he’s a good boy. handsome obviously, and smart. his lungs sound good. clear. he has been fortunate, he’s had some good doctors, BUT HE HAS A GOOD MOM. the doctors have guided you along the way, as they should, but you’ve done a good job making the right choices for him and you. my job is only to assist you further in maintaining a good quality of life for him in which he can be a child, be a boy, play and do sports and you’re both comfortable. we need to change a few medications and tweak a few things and it will all go smoothly. we will test his allergies and find out where he stands and keep an eye on everything. tests can only tell us this or that. but what you see with your eyes and what you know is what is true. what you experience is what is true. ok mom, let’s go over his medicine.

a weight was lifted. a weight i’ve been carrying for almost six years. you can never hear “you’re a good mom” enough. i believe the words but have doubts, as i think most parents do. i’ve been told by family, friends, coworkers and other doctors, but this time it really soothed my soul. i’ve spent so much time and energy worrying about my choices to limit certain foods and activities. questioning my own judgement calls. this lady is a doctor of breathing! and she gave me kudos for keeping my son breathing. it was the best pat on the back i’ve received in a looooooong time.

after changing pounds to kilograms, she tweaked his prescriptions, gave me a list of medicines to swap out, requested a phone book sized list of tests, showed me a short video and had her nurse demonstrate a few things, we were on our way. before leaving, i was given the option to request any additional foods to test for allergies. an option? for me??? i’ve been waiting for this!! for three long years!!! to pick and suggest things that iiiiiiiiiii think could be affecting him. happy happy! joy joy!!

perhaps (at this point) you’re (a little) unaware that this may possibly have been the best doctors appointment for me where my sons allergies and asthma are concerned. THE. BEST. after almost six years of battling allergies and asthma, after three long years of dealing with food allergies and reactions, after years of colds turned bronchitis within hours, years of missing school and work and fun — we have someone telling us that not only could it not have been avoided, but that we have been doing the right things all along. HALLELUJAH! she requested a follow-up visit in three months to assess her assessment.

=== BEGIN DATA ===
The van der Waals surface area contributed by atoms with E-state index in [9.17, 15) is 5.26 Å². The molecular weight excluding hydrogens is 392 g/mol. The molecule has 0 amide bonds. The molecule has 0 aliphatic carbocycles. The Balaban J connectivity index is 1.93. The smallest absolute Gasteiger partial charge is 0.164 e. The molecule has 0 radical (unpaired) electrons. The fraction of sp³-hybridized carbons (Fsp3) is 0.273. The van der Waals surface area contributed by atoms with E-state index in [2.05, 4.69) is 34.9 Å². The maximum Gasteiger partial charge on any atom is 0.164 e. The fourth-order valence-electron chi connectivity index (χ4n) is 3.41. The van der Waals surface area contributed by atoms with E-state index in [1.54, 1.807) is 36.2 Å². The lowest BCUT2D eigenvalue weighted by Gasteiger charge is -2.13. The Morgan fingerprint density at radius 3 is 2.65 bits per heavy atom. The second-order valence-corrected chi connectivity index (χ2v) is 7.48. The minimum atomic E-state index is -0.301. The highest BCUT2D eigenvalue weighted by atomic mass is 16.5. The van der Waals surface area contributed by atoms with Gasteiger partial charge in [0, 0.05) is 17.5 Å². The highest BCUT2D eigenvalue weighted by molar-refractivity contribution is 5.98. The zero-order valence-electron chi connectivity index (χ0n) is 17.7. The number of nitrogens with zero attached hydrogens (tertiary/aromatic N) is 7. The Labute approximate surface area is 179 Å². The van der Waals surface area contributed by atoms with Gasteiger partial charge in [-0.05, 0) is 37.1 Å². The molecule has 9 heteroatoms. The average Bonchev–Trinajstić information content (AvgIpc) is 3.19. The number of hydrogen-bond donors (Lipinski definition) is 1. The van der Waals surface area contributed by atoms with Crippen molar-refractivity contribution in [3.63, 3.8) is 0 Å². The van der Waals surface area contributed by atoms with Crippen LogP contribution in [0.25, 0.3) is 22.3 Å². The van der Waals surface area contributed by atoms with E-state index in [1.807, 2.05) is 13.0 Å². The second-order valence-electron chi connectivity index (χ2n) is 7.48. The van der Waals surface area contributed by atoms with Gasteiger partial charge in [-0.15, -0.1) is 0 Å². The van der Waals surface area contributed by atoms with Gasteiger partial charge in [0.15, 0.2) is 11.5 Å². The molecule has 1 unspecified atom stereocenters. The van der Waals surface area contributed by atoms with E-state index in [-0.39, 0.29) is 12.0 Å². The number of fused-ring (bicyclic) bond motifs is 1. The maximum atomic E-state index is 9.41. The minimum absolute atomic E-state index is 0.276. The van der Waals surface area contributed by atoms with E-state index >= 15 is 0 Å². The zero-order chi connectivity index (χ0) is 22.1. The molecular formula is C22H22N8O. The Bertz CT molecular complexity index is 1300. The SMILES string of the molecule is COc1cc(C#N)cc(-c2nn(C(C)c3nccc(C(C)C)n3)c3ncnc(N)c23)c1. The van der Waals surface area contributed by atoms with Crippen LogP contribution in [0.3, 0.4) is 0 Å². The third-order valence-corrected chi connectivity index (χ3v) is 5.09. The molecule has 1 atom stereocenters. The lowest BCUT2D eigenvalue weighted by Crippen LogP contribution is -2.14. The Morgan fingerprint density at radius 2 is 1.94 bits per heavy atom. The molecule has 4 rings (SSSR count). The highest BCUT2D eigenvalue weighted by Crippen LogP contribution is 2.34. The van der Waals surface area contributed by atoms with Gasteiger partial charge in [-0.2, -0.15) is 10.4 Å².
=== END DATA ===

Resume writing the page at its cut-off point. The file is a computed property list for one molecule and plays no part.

being sick can be hard. having asthma and allergies is harder. and caring for yourself during those times is nothing less than excruciating. caring for a child who is sick because of asthma, allergies and food allergies is one of the most painful things a parent can endure. it’s a sit and wait type deal. you have to watch everything they eat and come in contact with, while trying to keep them as normal as possible. you have to teach them how to protect themselves and deny themselves yummy treats if you’re not there to examine and approve said yumminess. and if something does happen, you do what you’ve been trained to do and then you have to wait. wait for the reaction, wait for the medication to set in, wait for the breathing treatment to work. wait wait wait. all while involved in a life or death situation.

as the parent of a child with life threatening allergic reactions…. you worry, you question and you fear the worst, everyday. you arm your little one with emergency medications, information, phone numbers and the like. and still, you worry. if you’re lucky, you get a doctor who can explain it to you in a way that makes you comfortable, yet informed and prepared. if you’re luckier, you get a doctor who says “don’t worry, you’ve been doing it right all along”. this was that doctor for me and this was that day.